By Cory Barker and Kate Tripoli
Test Pilot #63: FlashForward
Debut date: September 24, 2009
Series legacy: ABC’s most high-profile attempt to replicate the success of Lost
Good morning everyone! Welcome to the final entry in the latest Test Pilot theme. I’m sad to be leaving the post-Lost failures behind, but it’s time. I’ll take a brief respite to conceive the next theme or two, but please send me your suggestions on Twitter. Just in case you’re randomly joining us at the end of the theme, here’s a little about what we’re doing with these pilot episodes:
Over the next few editions of this feature, my guests and I will discuss some of the shows that debuted in the aftermath of Lost with hopes of becoming The Next Lost. ABC’s 2004 island-based drama interjected life into broadcast television with a sprawling story with a large cast, flashbacks, mystery, and a grand narrative with hints of the supernatural around the edges. We know that television is a copy-cat business, and by the next television season, the networks were trying to replicate Lost‘s success with a slew of shows heavy on the mystery that hooked some Lost viewers, but mostly light in their focus on the characters and emotional stories that appealed to even more Lost fans (especially in the first season). Every season, there’s at least one show that tries to tap into some of the magic that made Lost such a big hit from the jump, and with few exceptions (the first chunk of Heroes episodes), viewers don’t buy it. But were all those shows actually as bad as the viewer and/or critical resistance made it seem? Or were we all just too close to Lost that it was hard for any other show to share a similar function?
We conclude with yet another ABC product (they really tried to recreate that Lostian success, huh?), and our most recent offering: 2009’s FlashForward. Based on the Robert J. Sawyer novel and developed by the immortal duo of David S. Goyer and Brannon Braga, FlashForward follows a slew of people (most of them in L.A.) in the aftermath of a global event where everyone (well, almost everyone) blacked out for 137 seconds, only to see a vision of their future during that blackout (hence the name). The show was one of the most anticipated of the 2009-2010 season and probably one of the more anticipated Lost-y shows to come along. In theory, FlashForward offered viewers a compelling concept and an appealing cast. However, as these things go, the show debuted to good-but-not-great ratings, immediately declined, and ABC eventually just shrugged and moved on. FF had lost so much momentum that the network premiered the show’s big two-part spring return against the opening night of March Madness. What the heck went wrong?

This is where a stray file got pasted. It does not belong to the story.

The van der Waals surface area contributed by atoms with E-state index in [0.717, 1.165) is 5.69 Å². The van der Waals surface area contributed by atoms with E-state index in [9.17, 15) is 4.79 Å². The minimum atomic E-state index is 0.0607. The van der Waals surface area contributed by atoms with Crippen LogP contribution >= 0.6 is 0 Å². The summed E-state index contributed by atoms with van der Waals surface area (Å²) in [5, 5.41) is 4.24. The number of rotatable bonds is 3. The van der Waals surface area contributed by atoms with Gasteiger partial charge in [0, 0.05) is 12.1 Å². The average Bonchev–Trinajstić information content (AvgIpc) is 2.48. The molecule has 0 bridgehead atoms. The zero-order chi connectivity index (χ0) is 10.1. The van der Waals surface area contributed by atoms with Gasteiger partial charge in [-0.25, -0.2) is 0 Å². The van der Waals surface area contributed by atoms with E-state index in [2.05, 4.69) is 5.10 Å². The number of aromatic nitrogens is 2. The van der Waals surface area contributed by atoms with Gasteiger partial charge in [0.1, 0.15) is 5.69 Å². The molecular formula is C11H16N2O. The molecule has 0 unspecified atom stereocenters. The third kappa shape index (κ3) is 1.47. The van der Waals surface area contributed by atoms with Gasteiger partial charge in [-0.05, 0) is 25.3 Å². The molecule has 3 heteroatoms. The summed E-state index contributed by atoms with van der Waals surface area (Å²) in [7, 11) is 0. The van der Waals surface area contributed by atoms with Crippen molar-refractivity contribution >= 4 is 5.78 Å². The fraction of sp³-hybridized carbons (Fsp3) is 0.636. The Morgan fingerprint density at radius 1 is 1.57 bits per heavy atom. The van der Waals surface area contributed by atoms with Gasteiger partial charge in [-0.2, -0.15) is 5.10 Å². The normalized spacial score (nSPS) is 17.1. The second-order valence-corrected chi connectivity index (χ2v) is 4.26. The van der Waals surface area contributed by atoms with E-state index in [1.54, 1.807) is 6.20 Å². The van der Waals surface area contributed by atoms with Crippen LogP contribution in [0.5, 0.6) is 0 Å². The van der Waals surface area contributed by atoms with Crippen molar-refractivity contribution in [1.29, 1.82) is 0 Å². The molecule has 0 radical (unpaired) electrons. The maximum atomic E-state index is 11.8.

Joining me today to try to answer that question is Kate Tripoli. You can find Kate on Twitter (@theshoresofme) where she tweets about television, superheroes, and choir. She will defend the Lost finale to her final breath.
Kate: “Hey, are you going to watch FlashForward? It looks like Lost.” In the fall of 2009, I must have been asked this question a half dozen times by different friends who knew that my favorite show of all time was in its final season. I had seen the ads, and yes, the central premise of a diverse group of people experiencing a strange calamity together did remind me of ABC’s aging and divisive sci-fi hit. But it takes more than just putting an ensemble of strangers in the middle of a potentially extranormal threat to make something as evocative and powerful as Lost. Although its parallels with, references to, and outright thefts of Lost are hard to miss, FlashForward was obviously under orders to avoid the kind of backlash that was mounting against Lost’s convoluted plot. As a result, it ended up suffering from a serious lack of conviction.